These discharges increased the likelihood of Covid outbreaks by 27 per cent, according to a best estimate from PHS.
Thousands of elderly patients were discharged from hospitals to care homes in the early months of the pandemic to free up hospital beds, in a move the Scottish Government later admitted was a “mistake”.
A report from PHS released in October last year found no statistical link between discharges and later outbreaks, but the report’s presentation was criticised by the Office for Statistics Regulation (OSR) following a number of complaints.
The finding of “no statistical evidence” that hospital discharges were associated with care homes, which was later directly quoted by First Minister Nicola Sturgeon, was “inconsistent”, the OSR said.
PHS has now released a revised report, which also found no statistically significant link, but the body added: "Due to the uncertainty observed, we cannot rule out a small effect, particularly for those patients who were discharged untested or discharged positive.”
Five discharges to five care homes were found to have possibly caused a Covid-19 outbreak, while five further discharges had an “uncertain association” with an outbreak.
From March to May last year, 3,061 patients were discharged from hospital to a care home without a Covid test, according to the new report.
This increased the risk of an outbreak in those care homes by 27 per cent.
Some 110 patients were moved after a positive test, which PHS estimates increased the risk of outbreaks by 17 per cent, although due to the small sample size this figure is not as reliable.
In the 30 days after their hospital discharge to a care home, 154 people tested positive – 3.5 per cent of all people discharged who had not previously tested positive.
Some 675 people died within 30 days of discharge, 14 per cent of the total, and Covid was associated with 22 per cent of those deaths.
William Jolly, whose father died in a care home in April last year after having been discharged from hospital, called the handling of the matter an “absolute disgrace”.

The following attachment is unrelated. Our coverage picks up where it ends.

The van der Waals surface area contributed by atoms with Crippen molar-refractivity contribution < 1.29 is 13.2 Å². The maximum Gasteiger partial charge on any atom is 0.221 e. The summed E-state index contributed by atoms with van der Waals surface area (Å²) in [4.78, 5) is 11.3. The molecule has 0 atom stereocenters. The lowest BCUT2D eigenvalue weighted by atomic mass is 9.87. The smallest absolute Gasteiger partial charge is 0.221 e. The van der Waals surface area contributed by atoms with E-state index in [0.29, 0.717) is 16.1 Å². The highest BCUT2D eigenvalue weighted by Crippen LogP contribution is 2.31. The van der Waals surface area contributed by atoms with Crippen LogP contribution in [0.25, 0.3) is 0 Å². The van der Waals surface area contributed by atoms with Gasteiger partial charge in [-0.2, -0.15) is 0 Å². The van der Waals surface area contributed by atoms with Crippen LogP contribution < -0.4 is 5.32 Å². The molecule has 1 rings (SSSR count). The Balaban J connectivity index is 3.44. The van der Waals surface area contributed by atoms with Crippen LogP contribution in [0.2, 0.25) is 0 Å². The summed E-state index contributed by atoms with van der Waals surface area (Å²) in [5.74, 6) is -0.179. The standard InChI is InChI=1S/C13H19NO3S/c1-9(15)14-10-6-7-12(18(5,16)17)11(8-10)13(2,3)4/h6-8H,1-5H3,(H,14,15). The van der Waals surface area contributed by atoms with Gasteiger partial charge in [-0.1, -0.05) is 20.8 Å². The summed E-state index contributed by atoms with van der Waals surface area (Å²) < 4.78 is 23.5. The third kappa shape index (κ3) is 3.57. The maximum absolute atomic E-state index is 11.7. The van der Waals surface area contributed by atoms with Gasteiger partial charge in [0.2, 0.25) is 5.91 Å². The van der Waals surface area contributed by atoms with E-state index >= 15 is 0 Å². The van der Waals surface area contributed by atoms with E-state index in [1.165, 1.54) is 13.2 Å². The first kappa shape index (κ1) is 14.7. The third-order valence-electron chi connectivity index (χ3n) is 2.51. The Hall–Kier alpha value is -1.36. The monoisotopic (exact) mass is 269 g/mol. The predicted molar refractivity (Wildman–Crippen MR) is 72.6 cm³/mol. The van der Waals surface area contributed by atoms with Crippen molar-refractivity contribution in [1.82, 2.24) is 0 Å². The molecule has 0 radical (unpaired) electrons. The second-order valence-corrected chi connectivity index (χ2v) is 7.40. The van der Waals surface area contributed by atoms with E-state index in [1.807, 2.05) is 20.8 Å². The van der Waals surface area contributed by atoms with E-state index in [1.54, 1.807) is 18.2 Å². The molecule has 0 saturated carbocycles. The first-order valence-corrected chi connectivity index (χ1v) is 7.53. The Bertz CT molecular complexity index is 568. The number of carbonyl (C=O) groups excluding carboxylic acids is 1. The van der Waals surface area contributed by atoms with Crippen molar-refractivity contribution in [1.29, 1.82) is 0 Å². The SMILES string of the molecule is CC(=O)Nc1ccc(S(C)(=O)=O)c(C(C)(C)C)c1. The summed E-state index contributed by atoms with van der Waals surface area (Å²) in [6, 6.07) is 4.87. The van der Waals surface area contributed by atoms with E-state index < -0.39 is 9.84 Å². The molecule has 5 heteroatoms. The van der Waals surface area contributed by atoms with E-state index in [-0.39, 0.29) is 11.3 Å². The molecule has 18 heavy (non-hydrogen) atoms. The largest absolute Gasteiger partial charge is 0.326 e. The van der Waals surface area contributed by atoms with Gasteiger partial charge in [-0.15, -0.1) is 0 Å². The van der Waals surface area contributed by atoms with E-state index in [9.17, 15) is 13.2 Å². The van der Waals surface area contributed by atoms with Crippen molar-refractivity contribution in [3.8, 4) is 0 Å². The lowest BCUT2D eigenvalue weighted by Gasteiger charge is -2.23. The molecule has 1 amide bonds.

He reacted in “horror”, he said, to “self-congratulatory” comments that there had been no link between the discharges and outbreaks.
Around 3,300 deaths in care homes have been linked to Covid-19, according to National Records of Scotland.
Opposition parties responded to the updated report with further calls for a public inquiry into care home deaths.
Scottish Labour health and social care spokesperson Jackie Baillie said the Scottish Government had “catastrophically failed” in its duty of care.
“Despite the claims of the First Minister and the health secretary, it is clear that the discharge of Covid positive patients into care homes led to people’s lives being put in danger,” she said.
She added: “Thousands of care home residents lost their lives to this dreadful virus and many thousands more were put in danger.
“The Scottish Government has catastrophically failed in its duty of care – this wasn’t ‘taking the eye off the ball’, this was a colossal and deadly failure of judgement. Those responsible must be held to account.”
Scottish Conservative Health Spokesman Donald Cameron said: “This report confirms that our care homes bore the brunt of the devastating effects of this pandemic due to decisions taken by SNP ministers.
“While the First Minister said previously that there was no statistical evidence to back up the claims that discharges led to outbreaks in care homes, it is clear our most vulnerable individuals were put at increased risk as a result of this policy.”
Scottish Liberal Democrats leader Willie Rennie said: “I warned at the time about the danger of admitting untested residents into care homes, but the government insisted it was doing the right thing.
"Families have been treated to a long-standing exercise in spin and duplicity as ministers sought to minimise their role in the most tragic saga of this sorry year.”
Care home size is much more strongly associated with increased risk of outbreaks, with larger care homes more at risk.
Early this month health secretary Jeane Freeman told the BBC podcast Political Thinking with Nick Robinson: “We didn't take the right precautions to make sure that older people leaving hospital and going into care homes were as safe as they could be and that was a mistake.
"I think our failures were not understanding the social care sector well enough.”